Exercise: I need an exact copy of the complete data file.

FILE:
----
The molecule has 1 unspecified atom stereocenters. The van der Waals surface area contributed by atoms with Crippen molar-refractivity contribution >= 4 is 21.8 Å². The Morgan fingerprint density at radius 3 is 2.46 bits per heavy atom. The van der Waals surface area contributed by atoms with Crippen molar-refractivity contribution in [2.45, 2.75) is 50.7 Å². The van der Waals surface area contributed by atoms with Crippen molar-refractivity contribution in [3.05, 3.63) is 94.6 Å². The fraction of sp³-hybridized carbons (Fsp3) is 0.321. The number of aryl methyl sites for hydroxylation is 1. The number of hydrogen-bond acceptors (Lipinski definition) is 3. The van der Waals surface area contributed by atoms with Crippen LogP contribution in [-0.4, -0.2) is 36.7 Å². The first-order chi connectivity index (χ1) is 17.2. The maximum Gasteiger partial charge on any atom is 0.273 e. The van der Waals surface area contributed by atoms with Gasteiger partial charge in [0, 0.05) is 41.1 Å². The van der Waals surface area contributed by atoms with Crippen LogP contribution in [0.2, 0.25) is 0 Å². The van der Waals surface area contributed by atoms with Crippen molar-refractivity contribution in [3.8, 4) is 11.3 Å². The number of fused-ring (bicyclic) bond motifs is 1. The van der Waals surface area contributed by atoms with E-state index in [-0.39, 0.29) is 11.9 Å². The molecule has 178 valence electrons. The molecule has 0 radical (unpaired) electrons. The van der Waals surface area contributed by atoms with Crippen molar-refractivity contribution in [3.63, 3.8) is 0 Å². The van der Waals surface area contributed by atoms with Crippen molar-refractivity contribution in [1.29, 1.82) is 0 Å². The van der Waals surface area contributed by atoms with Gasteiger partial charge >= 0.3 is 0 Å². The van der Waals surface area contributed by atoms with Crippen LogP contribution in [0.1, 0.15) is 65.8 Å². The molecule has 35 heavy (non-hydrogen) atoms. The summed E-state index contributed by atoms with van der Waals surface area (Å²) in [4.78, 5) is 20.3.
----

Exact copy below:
The molecule has 1 unspecified atom stereocenters. The van der Waals surface area contributed by atoms with Crippen molar-refractivity contribution >= 4 is 21.8 Å². The Morgan fingerprint density at radius 3 is 2.46 bits per heavy atom. The van der Waals surface area contributed by atoms with Crippen molar-refractivity contribution in [2.45, 2.75) is 50.7 Å². The van der Waals surface area contributed by atoms with Crippen molar-refractivity contribution in [3.05, 3.63) is 94.6 Å². The fraction of sp³-hybridized carbons (Fsp3) is 0.321. The number of aryl methyl sites for hydroxylation is 1. The number of hydrogen-bond acceptors (Lipinski definition) is 3. The van der Waals surface area contributed by atoms with Crippen LogP contribution in [-0.4, -0.2) is 36.7 Å². The first-order chi connectivity index (χ1) is 17.2. The maximum Gasteiger partial charge on any atom is 0.273 e. The van der Waals surface area contributed by atoms with Gasteiger partial charge in [0, 0.05) is 41.1 Å². The van der Waals surface area contributed by atoms with Crippen LogP contribution in [0.2, 0.25) is 0 Å². The van der Waals surface area contributed by atoms with Crippen molar-refractivity contribution in [3.8, 4) is 11.3 Å². The number of fused-ring (bicyclic) bond motifs is 1. The van der Waals surface area contributed by atoms with E-state index in [-0.39, 0.29) is 11.9 Å². The molecule has 178 valence electrons. The molecule has 0 radical (unpaired) electrons. The van der Waals surface area contributed by atoms with Crippen molar-refractivity contribution in [3.63, 3.8) is 0 Å². The van der Waals surface area contributed by atoms with Crippen molar-refractivity contribution in [1.29, 1.82) is 0 Å². The van der Waals surface area contributed by atoms with Gasteiger partial charge >= 0.3 is 0 Å². The van der Waals surface area contributed by atoms with Crippen LogP contribution in [0.1, 0.15) is 65.8 Å². The molecule has 35 heavy (non-hydrogen) atoms. The summed E-state index contributed by atoms with van der Waals surface area (Å²) in [4.78, 5) is 20.3.